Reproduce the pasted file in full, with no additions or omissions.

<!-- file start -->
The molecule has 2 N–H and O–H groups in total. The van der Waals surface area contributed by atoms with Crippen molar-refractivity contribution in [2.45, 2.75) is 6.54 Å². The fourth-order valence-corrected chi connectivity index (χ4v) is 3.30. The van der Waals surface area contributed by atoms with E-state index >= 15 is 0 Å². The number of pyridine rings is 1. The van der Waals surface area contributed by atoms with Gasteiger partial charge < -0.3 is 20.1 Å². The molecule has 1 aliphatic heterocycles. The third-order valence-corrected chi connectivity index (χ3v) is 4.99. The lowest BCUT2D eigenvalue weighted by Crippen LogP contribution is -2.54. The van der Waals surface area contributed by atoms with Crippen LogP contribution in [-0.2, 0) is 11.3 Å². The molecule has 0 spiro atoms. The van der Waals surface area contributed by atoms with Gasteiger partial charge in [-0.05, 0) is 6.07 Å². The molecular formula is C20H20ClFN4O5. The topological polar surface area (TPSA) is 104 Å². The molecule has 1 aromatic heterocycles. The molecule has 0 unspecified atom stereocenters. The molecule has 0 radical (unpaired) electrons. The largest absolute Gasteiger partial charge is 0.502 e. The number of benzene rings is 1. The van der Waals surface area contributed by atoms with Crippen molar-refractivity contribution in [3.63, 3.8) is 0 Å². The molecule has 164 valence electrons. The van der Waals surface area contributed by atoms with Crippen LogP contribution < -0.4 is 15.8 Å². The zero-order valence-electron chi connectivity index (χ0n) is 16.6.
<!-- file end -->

The molecule has 2 N–H and O–H groups in total. The van der Waals surface area contributed by atoms with Crippen molar-refractivity contribution in [2.45, 2.75) is 6.54 Å². The fourth-order valence-corrected chi connectivity index (χ4v) is 3.30. The van der Waals surface area contributed by atoms with E-state index >= 15 is 0 Å². The number of pyridine rings is 1. The van der Waals surface area contributed by atoms with Gasteiger partial charge < -0.3 is 20.1 Å². The molecule has 1 aliphatic heterocycles. The third-order valence-corrected chi connectivity index (χ3v) is 4.99. The lowest BCUT2D eigenvalue weighted by Crippen LogP contribution is -2.54. The van der Waals surface area contributed by atoms with Crippen LogP contribution in [-0.2, 0) is 11.3 Å². The molecule has 0 spiro atoms. The van der Waals surface area contributed by atoms with Gasteiger partial charge in [-0.05, 0) is 6.07 Å². The molecular formula is C20H20ClFN4O5. The topological polar surface area (TPSA) is 104 Å². The molecule has 1 aromatic heterocycles. The molecule has 0 unspecified atom stereocenters. The molecule has 0 radical (unpaired) electrons. The largest absolute Gasteiger partial charge is 0.502 e. The number of benzene rings is 1. The van der Waals surface area contributed by atoms with Crippen molar-refractivity contribution in [3.63, 3.8) is 0 Å². The molecule has 164 valence electrons. The van der Waals surface area contributed by atoms with Crippen LogP contribution < -0.4 is 15.8 Å². The zero-order valence-electron chi connectivity index (χ0n) is 16.6.